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]]>Parabolas are the Graphs of Quadratic Equations.

There are 3 different forms of Quadratic Equations:

Standard Form: \boxed{ y = ax^2+bx+c }

Vertex Form: \boxed{ y = a(x-h)^2+k} . (h,k) = Vertex Coordinates.

Factored Form: \boxed{ y = a(x-r)(x-s)} . r and s = Zeros of the Parabola.

Standard Form: \boxed{ y = x^2+6x+8 } can be rewritten in as

Vertex Form: \boxed{ y = (x+3)^2-1} . It tells us that above Parabola has Vertex Coordinates = (3,-1) . The Process to convert from Standard Form to Vertex Form is called “Completing the Square” and can be done here with steps:

Solve A Quadratic Equation by Completing the Square

Factored Form: \boxed{ y = (x+4)(x+2)} . It tells us that above Parabola has Zeros -4 and -2 . The Process to convert from Standard Form to Factored Form is called “Factoring a Quadratic Equation” and can be done here with steps:

Factoring Quadratic Equations – Calculator

Or simply use the head menu when converting between the different Parabola Forms.

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]]> 1 – Step by Step Solver: Find the Range of a Parabola

2 – What is the Domain of a Parabola?

3 – How do I write the Range in Interval Notation?

4 – Example: Domain and Range of a Parabola

5 – Is there a Domain and Range Parabola Calculator?

Next, press the button to find the Domain and Range of a Parabola with Steps.

The reason for that is quadratic equations fall in the category of polynomials and thus don’t contain fractions, roots or radicals nor logarithms. Those 3 categories of functions have restrictions with regard to their domain.

Notice that the 3 is included in the Range so we use bracket [ in the Interval Notation. Since there is no upper bound for the Range we denote that with the Infinity Symbol which is always followed by the Open Interval symbol “)”. Think of Infinity as NOT being a concrete endpoint.

Again, the 5 is included in the Range so we use the bracket ] in the Interval Notation.

We are given the Standard Form

y=3x^2- 6x-2 .

Since ANY x value can be plugged into this equation (we have no fractions, radicals nor logarithms) we can conclude that the Domain is ‘all real numbers’. In Interval Notation: (-\infty , \infty)

To find the Range we first compute the x-coordinate of the vertex

h={ - b \over 2a}= { -(-6) \over (2*3)} = 1 .

Next, compute the y-coordinate of the vertex by plugging h=1 into the given equation:

k= 3*(1)^2-6(1)-2=-5 .

Therefore, the vertex is

(h,k)=(1,-5) .

The Range is simply all real numbers greater or equal to -5 or simply y>=-5.

Using Interval Notation: [-5 , \infty )

Explanation: This parabola opens to the top since the leading coefficient 3 is greater than 0. This implies that the vertex is a minimum and therefore the parabola takes on any value greater than 5. Since the Range contains all possible y- values the Range is [-5 , \infty)

Easy, wasn’t it?

Tip: When using the above Range of a Parabola Calculator for 3x^2-6x-2

we must enter the 3 coefficients a,b,c as a=3, b=-6 and c=-2.

Get it now? Try the above Range of a Parabola Calculator again if needed.

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]]>Just enter your Function and press the “Calculate Domain and Range” button. The Domain and Range will be displayed in a new window.

1) The Domain is defined as the set of all possible x-values that can be plugged into a function.

2) The Range of a function is defined as the set of all resulting y values.

1) The Domain is defined as the set of x-values that can be plugged into a function. Here, we can only plug in x-values greater or equal to 3 into the square root function avoiding the content of a square root to be negative.

Thus, domain is x>=3 .

Using Interval Notation we write: [3,\infty )

2) The Range of a function is defined as the set of all resulting y values. Here, the lowest y coordinate is y=0 achieved when x=3 is plugged in. The larger the x value plugged in the larger the y coordinate we obtain.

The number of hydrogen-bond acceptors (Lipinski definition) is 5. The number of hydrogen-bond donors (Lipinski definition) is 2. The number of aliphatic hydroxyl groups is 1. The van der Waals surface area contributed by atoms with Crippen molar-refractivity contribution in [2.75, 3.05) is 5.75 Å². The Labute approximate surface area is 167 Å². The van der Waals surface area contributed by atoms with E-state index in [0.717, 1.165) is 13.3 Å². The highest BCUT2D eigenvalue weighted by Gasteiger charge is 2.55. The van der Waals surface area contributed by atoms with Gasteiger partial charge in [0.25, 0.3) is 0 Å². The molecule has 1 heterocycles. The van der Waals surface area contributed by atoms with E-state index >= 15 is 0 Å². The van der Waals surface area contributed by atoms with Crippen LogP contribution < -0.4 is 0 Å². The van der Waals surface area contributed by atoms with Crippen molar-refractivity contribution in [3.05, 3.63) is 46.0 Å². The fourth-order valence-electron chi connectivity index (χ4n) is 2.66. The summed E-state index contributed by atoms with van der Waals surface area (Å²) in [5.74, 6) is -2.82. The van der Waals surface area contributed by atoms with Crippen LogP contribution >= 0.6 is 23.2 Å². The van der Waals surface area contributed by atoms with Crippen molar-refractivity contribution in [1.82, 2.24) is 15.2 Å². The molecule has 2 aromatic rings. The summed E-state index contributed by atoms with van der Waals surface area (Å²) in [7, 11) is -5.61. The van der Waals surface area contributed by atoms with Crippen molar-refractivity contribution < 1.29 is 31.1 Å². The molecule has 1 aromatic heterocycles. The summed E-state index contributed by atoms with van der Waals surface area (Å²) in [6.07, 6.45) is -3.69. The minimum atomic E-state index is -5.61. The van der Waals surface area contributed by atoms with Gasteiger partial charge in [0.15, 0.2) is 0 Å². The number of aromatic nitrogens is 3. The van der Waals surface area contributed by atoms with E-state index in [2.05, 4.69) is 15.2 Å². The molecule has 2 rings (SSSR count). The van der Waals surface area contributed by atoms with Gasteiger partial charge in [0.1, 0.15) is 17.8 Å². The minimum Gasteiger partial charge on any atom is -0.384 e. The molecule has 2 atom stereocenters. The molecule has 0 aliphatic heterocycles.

Thus, the range is y>=0 .

Using Interval Notation we write: [0,\infty )

1) The Domain are the x-values going left (from the smallest x-value) to right (to the largest x-value).

2) The Range are the y-values going from lowest (from the smallest y-value) to highest (to the largest y-value).

1) The Domain is all real numbers. Any number can be plugged into y=6.

2) The Range is just y=6. The lowest and highest y are both 6.

Domain and Range Calculator

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Enter your Numbers (separated by commas) & Press the Button.

The **Mean** in Mathematics is just another word for **Average**.

Mathematician denote the Mean using the symbol \overline{x} .

The Mean is found by adding up the given Numbers divided by the Number of Numbers given.

As a Formula:

\overline{x} = Sum of given Numbers / Number of Numbers = \frac{x1+x2+x3+..+xn}{n}

**Example:** We are given 2,4,9. Then, \overline{x} = \frac{2+4+9}{3}= \frac{15}{3} = 5

The Mean is one of 3 common ways to describe the center of a set of numbers besides the Median and the Mode.

For Instance, if 3 boys weigh 100, 110 and 150 pounds, then on Average (aka their Mean Weight) they weigh 360/3=120 Pounds. The 120 pounds can be seen as a representation of the weight of the 3 boys.

Notice that the Mean uses each boy’s weight. So if only boy is extra light or extra heavy it will have a significant impact on the Mean. On the contrary, the Median (described below) is designed to not get affected by unusual weights.

The Median is the Center in a sorted list of Numbers. In case of an odd number of numbers there will be a single center number. In case of an even number of numbers in the list the Median equals the average of the 2 center numbers.

**1. Example:** We are given 4,9,2. First we have to sort the list to get 2,4,9 . The Median is 2 because it is in the Center of this sorted list. We have an odd (3) numbers in our list.

**2. Example:** We are given 6,4,9,2. First we have to sort the list to get 2,4,6,9 . This list has an even number of numbers. Thus, the Median is 5 as the average of 4 and 6.

For Instance, if 3 boys weigh 100, 110 and 150 pounds, then their Median Weight is 110 Pounds.

The 110 pounds can be seen as a representation of the weight of the 3 boys.

Notice that the Median does not get affected by unusual weights.

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]]>**Standard Deviation of Sample ** s = \sqrt{ \frac{1}{n-1} \sum_{i=1}^n (x - \overline{x})^2}